Congress Missing Chance to Contend with Toxic Algae

Lawmakers need to ramp up regulations in the farm bill or other legislation to combat the problem, experts say.

Algae floats in the water at the Maumee Bay State Park marina in Lake Erie in Oregon, Ohio on Sept. 15, 2017.
AP Photo/Paul Sancya
Sept. 9, 2018, 8 p.m.

Algae blooms are wreaking havoc on industry and aquatic life from the Gulf of Mexico to the Great Lakes, but lawmakers are on the verge of missing a big opportunity to rein in a major culprit: agricultural runoff.

A bicameral conference over the newest iteration of the farm bill kicked off last week, and environmental advocates, scientists, and some key lawmakers are aiming to secure conservation provisions that help reduce runoff. Those voluntary programs, however, only go so far.

Ramping up agriculture regulations would be the only surefire way to pare down the size and duration of the blooms, which blow past records on a regular basis, according to most water-quality experts.

“This is one of the most critical environmental-quality problems that we face in the United States,” said Craig Cox, senior vice president for agriculture and natural resources at the Environmental Working Group. “We’re relying entirely on waiting for farmers to volunteer to do something and then helping them with financial and technical assistance to do what they are interested in doing. It’s nowhere near enough to get on top of this problem.”

Farm operations are largely exempt from the Clean Water Act. Cox and other experts argue that fertilizer and manure runoff is sending nitrogen and phosphorous into freshwater bodies, a process called “nutrient loading.” That feeds the freshwater blooms, which are referred to as blue-green algae or cyanobacteria.

Agriculture is far from the only cause. Lawn-fertilizer runoff in developed areas of South Florida and elsewhere also contribute, along with septic systems. And many experts point to changing weather patterns. More rain and warmer temperatures increase runoff and loading risks.

The blooms are expected to get worse before they get better, although cooling temperatures in the coming weeks and months will bring some relief. Environmental advocates fear the freshwater blooms, which resemble sludge, may infiltrate drinking-water supplies and, depending on the digestion extent, lead to fatalities. Algae found its way into the water supply in Salem, Oregon in May, a scenario akin to the 2014 Toledo, Ohio scare that left roughly half a million people without tap water.

Tim Davis, a faculty member at Bowling Green State University and former official at the National Oceanic and Atmospheric Administration, said past blooms in Lake Erie were caused by discharges from industrial operations and wastewater-treatment facilities, leading, at least partially, to the enactment of the Clean Water Act in 1972. The blooms today, however, are “absolutely” driven by agricultural runoff, he told National Journal.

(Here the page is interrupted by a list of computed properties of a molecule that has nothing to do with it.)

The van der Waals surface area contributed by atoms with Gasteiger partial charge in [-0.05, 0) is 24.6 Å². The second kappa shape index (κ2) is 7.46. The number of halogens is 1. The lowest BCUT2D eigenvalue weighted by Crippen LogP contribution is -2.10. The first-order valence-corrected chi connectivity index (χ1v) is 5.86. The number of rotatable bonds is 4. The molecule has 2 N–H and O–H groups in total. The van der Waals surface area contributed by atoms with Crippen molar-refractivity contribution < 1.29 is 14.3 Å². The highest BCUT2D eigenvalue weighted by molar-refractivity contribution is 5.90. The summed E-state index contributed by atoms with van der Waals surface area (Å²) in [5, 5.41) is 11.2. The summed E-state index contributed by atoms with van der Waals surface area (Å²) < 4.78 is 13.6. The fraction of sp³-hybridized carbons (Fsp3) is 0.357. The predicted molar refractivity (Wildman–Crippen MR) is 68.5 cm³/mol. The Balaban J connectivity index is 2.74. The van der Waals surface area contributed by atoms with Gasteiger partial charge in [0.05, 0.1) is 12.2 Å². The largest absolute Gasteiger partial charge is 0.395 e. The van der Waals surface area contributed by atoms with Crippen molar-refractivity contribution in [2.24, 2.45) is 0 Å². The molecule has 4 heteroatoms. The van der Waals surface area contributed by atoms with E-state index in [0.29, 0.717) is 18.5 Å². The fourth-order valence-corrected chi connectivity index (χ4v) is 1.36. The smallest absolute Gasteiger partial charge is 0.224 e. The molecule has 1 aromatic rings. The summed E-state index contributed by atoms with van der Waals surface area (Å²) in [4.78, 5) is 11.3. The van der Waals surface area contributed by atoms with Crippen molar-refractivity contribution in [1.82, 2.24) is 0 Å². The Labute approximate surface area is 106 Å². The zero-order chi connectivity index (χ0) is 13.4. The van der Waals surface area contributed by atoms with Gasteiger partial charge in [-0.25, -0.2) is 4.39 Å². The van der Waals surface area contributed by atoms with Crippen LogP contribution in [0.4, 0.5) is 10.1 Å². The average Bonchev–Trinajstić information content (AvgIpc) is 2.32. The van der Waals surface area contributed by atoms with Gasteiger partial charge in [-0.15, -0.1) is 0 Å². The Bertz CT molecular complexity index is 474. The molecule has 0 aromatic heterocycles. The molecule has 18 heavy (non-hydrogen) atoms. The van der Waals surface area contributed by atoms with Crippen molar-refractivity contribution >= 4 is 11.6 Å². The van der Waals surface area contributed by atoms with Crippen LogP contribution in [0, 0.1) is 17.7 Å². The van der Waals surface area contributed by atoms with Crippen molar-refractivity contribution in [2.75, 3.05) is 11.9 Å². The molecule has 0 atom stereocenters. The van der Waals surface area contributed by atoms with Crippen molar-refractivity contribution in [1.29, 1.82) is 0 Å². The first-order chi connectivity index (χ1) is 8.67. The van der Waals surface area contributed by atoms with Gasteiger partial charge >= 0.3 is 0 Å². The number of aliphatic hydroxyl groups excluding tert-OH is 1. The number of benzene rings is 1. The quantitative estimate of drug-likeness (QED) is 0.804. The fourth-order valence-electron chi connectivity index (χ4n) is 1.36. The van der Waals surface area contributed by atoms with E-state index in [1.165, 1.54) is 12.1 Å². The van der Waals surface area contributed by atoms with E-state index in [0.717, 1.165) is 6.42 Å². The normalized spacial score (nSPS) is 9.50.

“Nowadays in the Great Lakes, the main source of nutrients has switched from point to non-point source, which is obviously primarily agriculture and grow crop agriculture, [like] corn and soybeans,” said Davis. “Regulatory measures in the watershed are going to be critical for a long-term solution.”

Davis and other scientists are calling on Congress to also pass legislation to reauthorize the national harmful algal bloom and hypoxia program, which helps to develop monitoring and forecasting technologies.

Regulatory changes, meanwhile, are all but dead under the Trump administration. Republicans, who control both houses of Congress, are passionate opponents of regulatory overreach, and the administration has aggressively scaled back environmental regulations.

Many farm representatives say more regulations would further threaten bottom lines. Instead, conservation policy for agriculture is based on voluntary programs. The second-highest-ranking House Republican on the farm-bill conference committee, Glenn Thompson, says he prefers to keep it that way.

“I’m largely on the voluntary side because it’s valuable economically for farmers to engage in these practices. And there’s a lot that’s done that they don’t get credit for actually,” Thompson, who represents a farm-heavy Pennsylvania district that borders Lake Erie, said in an interview. “Let’s not blame this all on the people who feed us. When it comes to land management, non-agriculture areas need to be looking as well to be careful about what is going into our watersheds.”

A compromise farm bill would reauthorize dozens of farm programs, including several conservation initiatives designed to incentivize runoff reduction, that are set to expire at the end of this month. The House bill would repeal the conservation-security and conservation-stewardship programs, while the Senate bill would boost payments for some practices under the Environmental Quality Incentives Program.

Both bills would boost funding for the Regional Conservation Partnership Program, but the House bill would bar other programs to contribute to the RCPP, meaning it would authorize $350 million less than Senate version, according to Cox.

Sen. Debbie Stabenow, the lead farm-bill conferee among Senate Democrats, championed the upper chamber’s approach to conservation.

"The farm bill plays a critical role in preventing algae blooms in the Great Lakes and across the country,” she said in a statement. “The Senate bill will strengthen conservation partnerships, which I authored in the 2014 farm bill to help farmers reduce nutrient runoff and keep our lakes healthy."

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